Boo Radley's entrance takes place in the thick of the scuffle, and Scout does not realize that her reclusive neighbor has saved them until she has reached home; even then, she assumes him to be some countryman. This failure of recognition symbolizes the inability of Scout and the other children, throughout the novel, to see Boo as a human being, treating him instead as merely a source of childhood ghost stories. As his name suggests, Boo is a sort of ghost, but this condition has less to do with his appearance out of nowhere on Halloween than with Scout's hollow understanding of him. When Scout finally realizes who has saved her, however, Boo the childhood phantom becomes Boo the human being: His lips parted into a timid smile, and our neighbor's image blurred with my sudden tears. Hey, Boo,' I said. With this sentence, Scout takes the first of two large steps in this section toward completing the development of her character and assuming the grown-up moral perspective that Atticus has shown her throughout the book.
Heck Tate's decision to spare Boo the horror of publicity by saying that Bob Ewell fell on his knife invokes the title of the book and its central theme one last time, as Scout says that exposing Boo to the public eye would be sort of like shootin' a mockingbird. She has appropriated not only Atticus's words but also his outlook, as she suddenly sees the world through Boo's eyes. In this moment of understanding and sympathy, Scout takes her second great step toward a grown-up moral perspective. The reader gets the sense that all of Scout's previous experiences have led her to this enriching moment and that Scout will be able to grow up without having her experience of evil destroy her faith in goodness. Not only has Boo become a real person to her, but in saving the children's lives he has also provided concrete proof that goodness exists in powerful and unexpected forms, just as evil does.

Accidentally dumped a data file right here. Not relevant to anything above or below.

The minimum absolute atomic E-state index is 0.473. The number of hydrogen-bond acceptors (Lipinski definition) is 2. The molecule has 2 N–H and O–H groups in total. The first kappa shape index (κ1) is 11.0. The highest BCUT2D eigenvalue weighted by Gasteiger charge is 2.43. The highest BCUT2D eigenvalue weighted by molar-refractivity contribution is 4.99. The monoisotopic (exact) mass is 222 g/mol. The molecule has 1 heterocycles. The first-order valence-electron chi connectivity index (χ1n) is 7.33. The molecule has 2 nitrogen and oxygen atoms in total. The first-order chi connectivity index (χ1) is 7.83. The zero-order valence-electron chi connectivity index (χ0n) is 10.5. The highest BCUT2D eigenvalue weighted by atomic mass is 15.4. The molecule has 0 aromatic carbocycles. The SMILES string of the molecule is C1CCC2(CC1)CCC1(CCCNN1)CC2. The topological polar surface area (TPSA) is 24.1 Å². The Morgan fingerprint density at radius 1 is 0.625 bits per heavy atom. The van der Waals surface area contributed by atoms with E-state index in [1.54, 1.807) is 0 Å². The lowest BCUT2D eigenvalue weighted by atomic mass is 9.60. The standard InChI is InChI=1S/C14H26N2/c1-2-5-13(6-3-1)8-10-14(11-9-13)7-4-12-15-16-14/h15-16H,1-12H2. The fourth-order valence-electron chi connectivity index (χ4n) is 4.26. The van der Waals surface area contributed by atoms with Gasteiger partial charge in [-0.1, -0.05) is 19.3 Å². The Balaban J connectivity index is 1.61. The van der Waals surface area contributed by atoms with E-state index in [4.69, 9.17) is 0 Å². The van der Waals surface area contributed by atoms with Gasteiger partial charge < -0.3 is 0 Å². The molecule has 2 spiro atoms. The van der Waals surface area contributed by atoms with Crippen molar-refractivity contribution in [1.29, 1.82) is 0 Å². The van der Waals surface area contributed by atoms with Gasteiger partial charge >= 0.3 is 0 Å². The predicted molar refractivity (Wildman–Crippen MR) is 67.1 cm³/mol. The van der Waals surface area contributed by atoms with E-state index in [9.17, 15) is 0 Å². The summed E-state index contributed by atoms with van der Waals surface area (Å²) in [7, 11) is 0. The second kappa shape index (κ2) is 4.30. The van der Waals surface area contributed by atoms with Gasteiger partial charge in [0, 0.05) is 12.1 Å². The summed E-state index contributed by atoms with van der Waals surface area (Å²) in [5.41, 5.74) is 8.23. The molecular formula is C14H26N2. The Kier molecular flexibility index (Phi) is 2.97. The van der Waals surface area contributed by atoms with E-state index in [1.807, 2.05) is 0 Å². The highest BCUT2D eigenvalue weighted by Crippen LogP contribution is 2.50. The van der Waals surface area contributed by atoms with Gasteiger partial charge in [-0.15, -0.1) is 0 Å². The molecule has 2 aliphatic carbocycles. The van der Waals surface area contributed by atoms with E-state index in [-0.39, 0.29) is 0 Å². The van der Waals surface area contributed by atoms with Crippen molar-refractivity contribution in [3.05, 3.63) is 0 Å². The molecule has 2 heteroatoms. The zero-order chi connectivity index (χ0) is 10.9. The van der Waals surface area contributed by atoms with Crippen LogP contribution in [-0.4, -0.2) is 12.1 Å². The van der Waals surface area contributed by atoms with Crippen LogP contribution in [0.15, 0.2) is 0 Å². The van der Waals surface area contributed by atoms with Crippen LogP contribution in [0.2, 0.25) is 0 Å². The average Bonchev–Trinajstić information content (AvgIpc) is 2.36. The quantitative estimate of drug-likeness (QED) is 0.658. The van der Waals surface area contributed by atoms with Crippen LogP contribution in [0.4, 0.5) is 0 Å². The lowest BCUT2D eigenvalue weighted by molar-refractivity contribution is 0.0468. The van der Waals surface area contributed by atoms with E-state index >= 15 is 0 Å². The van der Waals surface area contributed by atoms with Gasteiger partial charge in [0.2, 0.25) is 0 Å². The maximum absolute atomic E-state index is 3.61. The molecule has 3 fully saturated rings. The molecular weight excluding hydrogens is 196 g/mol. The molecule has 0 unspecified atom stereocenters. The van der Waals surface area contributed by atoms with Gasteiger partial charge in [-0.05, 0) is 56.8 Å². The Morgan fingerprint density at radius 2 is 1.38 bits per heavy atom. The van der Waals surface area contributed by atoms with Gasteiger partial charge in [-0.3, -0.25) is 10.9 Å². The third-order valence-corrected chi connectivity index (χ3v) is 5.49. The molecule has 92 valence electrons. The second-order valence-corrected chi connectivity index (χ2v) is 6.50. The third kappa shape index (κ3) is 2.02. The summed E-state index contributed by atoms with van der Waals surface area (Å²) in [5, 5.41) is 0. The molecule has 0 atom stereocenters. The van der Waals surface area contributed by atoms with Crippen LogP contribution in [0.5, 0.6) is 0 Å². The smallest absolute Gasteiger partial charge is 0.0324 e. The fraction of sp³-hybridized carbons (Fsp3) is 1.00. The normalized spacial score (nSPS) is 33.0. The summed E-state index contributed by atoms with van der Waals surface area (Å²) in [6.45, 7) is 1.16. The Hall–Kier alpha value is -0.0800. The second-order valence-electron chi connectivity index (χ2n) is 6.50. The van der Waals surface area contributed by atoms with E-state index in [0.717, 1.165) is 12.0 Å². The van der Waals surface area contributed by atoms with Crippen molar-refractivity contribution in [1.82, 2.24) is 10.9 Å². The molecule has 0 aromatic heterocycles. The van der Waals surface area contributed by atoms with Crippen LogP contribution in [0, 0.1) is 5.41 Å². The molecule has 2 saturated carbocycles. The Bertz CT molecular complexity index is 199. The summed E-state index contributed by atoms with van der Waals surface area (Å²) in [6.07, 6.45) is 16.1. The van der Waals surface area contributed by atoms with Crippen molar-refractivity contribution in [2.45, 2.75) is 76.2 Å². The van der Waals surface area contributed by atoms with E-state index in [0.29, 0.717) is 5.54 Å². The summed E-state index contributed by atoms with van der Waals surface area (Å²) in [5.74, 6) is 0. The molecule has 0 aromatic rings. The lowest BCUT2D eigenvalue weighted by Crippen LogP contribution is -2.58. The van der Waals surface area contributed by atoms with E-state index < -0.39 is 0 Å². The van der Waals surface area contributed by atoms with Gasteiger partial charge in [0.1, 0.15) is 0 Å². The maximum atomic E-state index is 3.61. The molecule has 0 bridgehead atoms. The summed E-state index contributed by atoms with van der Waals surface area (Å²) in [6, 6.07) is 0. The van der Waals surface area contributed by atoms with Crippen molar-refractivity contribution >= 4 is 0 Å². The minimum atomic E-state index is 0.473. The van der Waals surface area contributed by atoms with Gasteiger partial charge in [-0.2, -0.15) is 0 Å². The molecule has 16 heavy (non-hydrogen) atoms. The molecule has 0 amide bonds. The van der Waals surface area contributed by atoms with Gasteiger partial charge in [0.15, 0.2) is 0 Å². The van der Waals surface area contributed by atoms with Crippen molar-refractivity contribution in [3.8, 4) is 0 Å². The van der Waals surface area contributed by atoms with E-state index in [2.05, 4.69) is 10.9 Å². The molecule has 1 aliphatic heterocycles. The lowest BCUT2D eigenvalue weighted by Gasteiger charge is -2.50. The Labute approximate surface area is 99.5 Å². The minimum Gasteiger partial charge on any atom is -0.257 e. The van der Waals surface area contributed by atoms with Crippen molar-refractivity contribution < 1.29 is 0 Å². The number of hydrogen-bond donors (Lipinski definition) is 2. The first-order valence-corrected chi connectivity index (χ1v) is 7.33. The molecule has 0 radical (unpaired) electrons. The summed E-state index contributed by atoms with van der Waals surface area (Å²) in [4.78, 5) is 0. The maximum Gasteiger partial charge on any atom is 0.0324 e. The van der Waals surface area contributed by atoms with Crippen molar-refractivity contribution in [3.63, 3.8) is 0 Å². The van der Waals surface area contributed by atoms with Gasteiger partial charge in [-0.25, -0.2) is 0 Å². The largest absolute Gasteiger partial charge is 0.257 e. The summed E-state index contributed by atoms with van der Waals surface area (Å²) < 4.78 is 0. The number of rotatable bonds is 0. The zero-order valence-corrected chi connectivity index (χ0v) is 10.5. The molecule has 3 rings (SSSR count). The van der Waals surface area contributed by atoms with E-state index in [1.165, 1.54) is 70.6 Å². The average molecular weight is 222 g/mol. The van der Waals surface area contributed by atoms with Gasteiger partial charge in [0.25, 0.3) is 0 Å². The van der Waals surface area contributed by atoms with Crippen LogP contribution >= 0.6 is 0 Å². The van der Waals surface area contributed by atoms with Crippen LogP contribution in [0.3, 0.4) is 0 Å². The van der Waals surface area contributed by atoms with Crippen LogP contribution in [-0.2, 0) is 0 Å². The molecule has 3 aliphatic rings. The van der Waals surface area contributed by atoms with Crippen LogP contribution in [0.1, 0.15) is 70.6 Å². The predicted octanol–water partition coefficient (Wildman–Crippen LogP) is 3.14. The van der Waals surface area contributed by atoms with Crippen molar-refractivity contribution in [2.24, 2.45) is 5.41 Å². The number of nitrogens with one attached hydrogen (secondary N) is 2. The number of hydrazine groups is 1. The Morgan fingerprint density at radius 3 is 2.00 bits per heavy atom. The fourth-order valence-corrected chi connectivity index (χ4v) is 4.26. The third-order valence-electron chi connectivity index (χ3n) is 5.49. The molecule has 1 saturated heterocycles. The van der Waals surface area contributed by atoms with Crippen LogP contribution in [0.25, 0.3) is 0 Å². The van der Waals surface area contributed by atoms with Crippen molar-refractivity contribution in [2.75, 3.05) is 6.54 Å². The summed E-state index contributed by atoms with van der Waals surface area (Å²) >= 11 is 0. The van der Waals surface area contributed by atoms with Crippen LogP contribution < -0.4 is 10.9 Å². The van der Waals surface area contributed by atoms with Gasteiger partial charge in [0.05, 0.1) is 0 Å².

Despite Scout's obvious maturation in Chapter 31, the novel closes with her falling asleep as Atticus reads to her. This enduring image of her as Atticus's baby child is fittingwhile she has grown up quite a bit over the course of the novel, she is still, after all, only eight years old. Just as her ham costume, a symbol of the silly and carefree nature of childhood, prevents Bob Ewell's knife from injuring her, so does the timely intervention of Boo, another part of Scout's childhood, thwart the total intrusion into her life of the often hate-filled adult world that Ewell represents. Interestingly, the book makes no return to the adult Scout for closing narration, and Lee offers the reader no details of Scout's future except that she never sees Boo again. Rather, she leaves Scout and the reader with a powerful feeling of cautious optimisman acknowledgment that the existence of evil is balanced by faith in the essential goodness of humankind.